Tag: Jerusalem TravelView All Tags
Kitty cats. They rule the internet and, whether we realize it or not, pretty much the world too. Ever noticed how cats sometimes stake out the coolest spots in a city? This new featureTravel Catfocuses on exactly that. Submit a photo to be featured by tweeting or Instagramming it to us (details below).
Travel Cat spotted at: the Western Wall in Jerusalem.
This week's Travel Cat is from writer and traveler Kate Winick, who tweeted to say that she'd spied these two kitties "yowling at each other" while visiting Jerusalem's Western Wall. Hopefully they worked it out; there's enough conflict around these parts already.
Gay Travel / LGBT Travel / Jerusalem Travel / Tel Aviv Travel / Israel Travel / Jerusalem / Tel Aviv / Israel / Green Travel / Green Tourism / → All Tags
Israel tourism has been in an upward spiral over the last few years. Every year brings a new crop of travelers to the Jewish Statereflected in now-routine "this was the best tourism year ever" headlinesand they go home and tell their friends. That's how you end up with niche surveys about the popularity of Israel travel, like Israel being the number two destination for Russians.
Obviously part of Israel's tourism revolves around the country being a destination for religion travel. Jerusalem is and will remain by far Israel's most-visited destination (see our insidery tips for making the most of a Jerusalem visit here and here). But other parts of Israel are becoming famous for appealing to other demographics.
Forest-filled Haifa recently got the nod of being Israel's cleanest tourism city, part of a campaign to bolster green travel to and around Israel (El Al passengers flying from LHR to TLV can even purchase carbon off-sets).
And then there's Tel Aviv, which has just been voted the world's single best gay travel destination.
The city of Jerusalem (Hebrew: Yerushalayim) has seen as much history as any other place on Earth. The Old City, the 1sq km walled area tucked inside Israel's larger capital, has been continuously inhabited for 5,000 years. It fell on particularly hard times when it was divided between Jordan and Israel from 1948 to 1967all but one of the city's 35 ancient synagogues were destroyed by the Jordanians, for instancebut since its reunification under Israel much of the destruction has been repaired.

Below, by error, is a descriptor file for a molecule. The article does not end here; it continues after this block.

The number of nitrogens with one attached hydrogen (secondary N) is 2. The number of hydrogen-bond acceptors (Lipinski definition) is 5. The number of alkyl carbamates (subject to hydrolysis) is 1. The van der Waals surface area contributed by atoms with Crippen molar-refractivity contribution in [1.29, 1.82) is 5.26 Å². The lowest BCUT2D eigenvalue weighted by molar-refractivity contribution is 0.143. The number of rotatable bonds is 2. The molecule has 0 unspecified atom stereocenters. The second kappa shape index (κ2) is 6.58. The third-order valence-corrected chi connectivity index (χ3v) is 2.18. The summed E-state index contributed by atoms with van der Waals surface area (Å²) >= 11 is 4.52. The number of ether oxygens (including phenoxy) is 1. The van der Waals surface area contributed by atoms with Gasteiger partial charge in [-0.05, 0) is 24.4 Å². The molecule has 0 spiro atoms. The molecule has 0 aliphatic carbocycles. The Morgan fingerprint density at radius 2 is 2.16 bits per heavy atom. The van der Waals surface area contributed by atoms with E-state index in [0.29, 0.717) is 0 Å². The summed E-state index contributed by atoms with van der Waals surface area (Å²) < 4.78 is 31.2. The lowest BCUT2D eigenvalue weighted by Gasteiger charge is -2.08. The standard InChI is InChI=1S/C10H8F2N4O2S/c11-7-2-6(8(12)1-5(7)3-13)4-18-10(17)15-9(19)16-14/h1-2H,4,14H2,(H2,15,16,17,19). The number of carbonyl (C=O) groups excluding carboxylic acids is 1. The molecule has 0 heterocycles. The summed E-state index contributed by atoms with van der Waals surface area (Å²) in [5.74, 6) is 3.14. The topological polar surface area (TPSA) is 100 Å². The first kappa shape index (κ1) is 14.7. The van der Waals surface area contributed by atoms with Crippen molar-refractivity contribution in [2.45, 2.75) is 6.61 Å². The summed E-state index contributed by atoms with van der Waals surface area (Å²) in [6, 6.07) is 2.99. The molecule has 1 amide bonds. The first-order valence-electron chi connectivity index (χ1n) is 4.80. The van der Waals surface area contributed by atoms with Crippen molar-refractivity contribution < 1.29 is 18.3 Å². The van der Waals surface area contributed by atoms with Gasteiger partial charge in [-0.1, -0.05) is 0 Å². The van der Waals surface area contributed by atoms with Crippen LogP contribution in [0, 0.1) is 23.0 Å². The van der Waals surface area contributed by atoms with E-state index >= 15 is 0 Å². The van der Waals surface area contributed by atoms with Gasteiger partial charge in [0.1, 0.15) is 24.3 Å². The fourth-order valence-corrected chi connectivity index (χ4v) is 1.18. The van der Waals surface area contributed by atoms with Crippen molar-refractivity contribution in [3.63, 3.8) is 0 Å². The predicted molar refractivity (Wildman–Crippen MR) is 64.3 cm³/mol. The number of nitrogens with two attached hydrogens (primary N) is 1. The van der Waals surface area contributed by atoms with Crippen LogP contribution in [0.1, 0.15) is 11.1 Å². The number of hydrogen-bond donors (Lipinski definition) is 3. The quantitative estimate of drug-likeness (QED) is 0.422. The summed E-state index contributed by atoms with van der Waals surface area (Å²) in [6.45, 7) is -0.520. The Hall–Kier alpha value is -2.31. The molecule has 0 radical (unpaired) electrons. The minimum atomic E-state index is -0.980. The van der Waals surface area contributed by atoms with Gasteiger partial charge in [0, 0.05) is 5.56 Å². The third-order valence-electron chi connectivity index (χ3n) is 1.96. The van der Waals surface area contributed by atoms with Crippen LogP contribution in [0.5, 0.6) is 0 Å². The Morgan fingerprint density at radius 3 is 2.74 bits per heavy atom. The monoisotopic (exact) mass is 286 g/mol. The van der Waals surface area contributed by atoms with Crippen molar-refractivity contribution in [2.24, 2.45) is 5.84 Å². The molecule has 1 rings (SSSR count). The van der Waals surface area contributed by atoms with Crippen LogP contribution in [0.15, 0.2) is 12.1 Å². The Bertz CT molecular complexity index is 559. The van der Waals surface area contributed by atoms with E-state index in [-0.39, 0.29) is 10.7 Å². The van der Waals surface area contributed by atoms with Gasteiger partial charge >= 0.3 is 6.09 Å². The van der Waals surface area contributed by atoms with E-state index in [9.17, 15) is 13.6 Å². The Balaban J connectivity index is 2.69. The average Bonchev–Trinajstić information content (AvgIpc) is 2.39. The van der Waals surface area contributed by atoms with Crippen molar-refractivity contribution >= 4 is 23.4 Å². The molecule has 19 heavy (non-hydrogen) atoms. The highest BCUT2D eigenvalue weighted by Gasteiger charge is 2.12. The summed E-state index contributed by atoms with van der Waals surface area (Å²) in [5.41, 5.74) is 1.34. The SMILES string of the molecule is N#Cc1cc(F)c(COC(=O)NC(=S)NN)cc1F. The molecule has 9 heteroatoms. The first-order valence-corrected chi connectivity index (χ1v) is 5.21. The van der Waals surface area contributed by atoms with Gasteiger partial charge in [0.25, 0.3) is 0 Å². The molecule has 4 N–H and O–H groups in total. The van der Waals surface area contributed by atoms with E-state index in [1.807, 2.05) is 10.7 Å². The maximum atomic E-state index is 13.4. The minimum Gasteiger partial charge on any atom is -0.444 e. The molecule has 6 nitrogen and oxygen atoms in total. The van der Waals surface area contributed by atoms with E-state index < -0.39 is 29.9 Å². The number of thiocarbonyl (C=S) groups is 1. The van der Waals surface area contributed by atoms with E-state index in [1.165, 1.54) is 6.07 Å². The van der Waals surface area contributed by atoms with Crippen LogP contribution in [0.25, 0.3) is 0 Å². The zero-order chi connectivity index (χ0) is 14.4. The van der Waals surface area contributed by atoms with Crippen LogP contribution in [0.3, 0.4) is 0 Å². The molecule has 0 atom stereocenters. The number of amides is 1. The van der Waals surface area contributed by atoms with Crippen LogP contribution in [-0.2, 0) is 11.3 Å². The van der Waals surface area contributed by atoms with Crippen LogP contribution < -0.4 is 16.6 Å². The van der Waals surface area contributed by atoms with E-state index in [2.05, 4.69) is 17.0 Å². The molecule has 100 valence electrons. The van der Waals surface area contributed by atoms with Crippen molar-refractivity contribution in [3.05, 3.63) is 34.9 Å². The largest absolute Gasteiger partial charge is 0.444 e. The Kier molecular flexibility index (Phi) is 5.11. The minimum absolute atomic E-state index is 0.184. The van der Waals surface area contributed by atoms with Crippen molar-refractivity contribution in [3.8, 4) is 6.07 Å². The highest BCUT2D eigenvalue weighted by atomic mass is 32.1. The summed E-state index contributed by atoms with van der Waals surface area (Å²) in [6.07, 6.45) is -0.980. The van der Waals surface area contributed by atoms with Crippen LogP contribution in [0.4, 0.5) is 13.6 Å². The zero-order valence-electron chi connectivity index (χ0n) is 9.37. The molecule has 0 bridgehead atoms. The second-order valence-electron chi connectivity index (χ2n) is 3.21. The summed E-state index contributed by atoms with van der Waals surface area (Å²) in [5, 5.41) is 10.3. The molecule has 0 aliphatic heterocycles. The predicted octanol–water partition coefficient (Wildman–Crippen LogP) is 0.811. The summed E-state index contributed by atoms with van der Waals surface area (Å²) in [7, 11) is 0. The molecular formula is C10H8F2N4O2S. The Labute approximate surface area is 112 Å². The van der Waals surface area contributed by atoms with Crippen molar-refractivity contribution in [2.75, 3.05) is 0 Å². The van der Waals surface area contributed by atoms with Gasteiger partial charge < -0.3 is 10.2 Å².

The result is that the Old City is now often the highlight for tourists indulging in some Israel travel. It takes more than one day to see all the sights, with just the Ramparts Walk that we recommended to you last summer taking half a day. The question naturally arises, how can you see as much as possible in the least amount of time?
Israel Travel / Tourism Boards / Martha Stewart / Food Travel / Jerusalem Travel / Celeb Travel / → All Tags
Around this time last year, domestic goddess and noted Louboutin aficionado Martha Stewart waded into Philadelphia's intractable Geno's-vs-Pat's cheesesteak war, declaring that Pat's was "kinda bland" and giving her approval to Geno's. Having experienced a conflict of that magnitude, the celebrity was no doubt ready for this year's Labor Day trip to a part of the world where the battles are almost as heated: Israel.
Stewart spent her weekend in the Holy Land attending her nephew's wedding, scouting locations for an upcoming TV segment, and macrame-ing things (we're just guessing about that last part, though she still does that though, right?)
Her professional judgment on Israel? It's pretty interesting. Pretty interesting indeed.
We're indulging in some Israel travel this week, as Jaunted writers are wont to do from time to time. The picture you're looking at is of the ramparts that line the Old City of Jerusalem, a two and a half mile walk that dates back to ancient times and has been immortalized in art. The so-called "rampart walk" is one of those insidery tourist attractions that, once you know about them, are actually worth signing up for.
Visitors can enter and tour the ramparts, which ring the Old City, for about $5. You have to climb up some fairly steep stairs to get to them, but once you're at the top - as you can imagine - the views are spectacular. If you turn and look inside the city, you get to see iconic structures that have been written about for thousands of years. If you turn the other way you're presented with modern Jerusalem.
Israel's Ministry of Tourism has to deal with one of the travel industry's more challenging balancing acts: promoting the country's historical significance to religious travelers without freaking out secular tourists who should be attracted to party cities like Tel Aviv, all the while showing a side of Israel that goes beyond the headlines.
Israel hopes to pull off exactly that trifecta with a series of upcoming "Autumn Nights" celebrations in Jerusalem's Old City, emphasizing the Israeli capital's ancient religious heritage in a quintessentially modern way.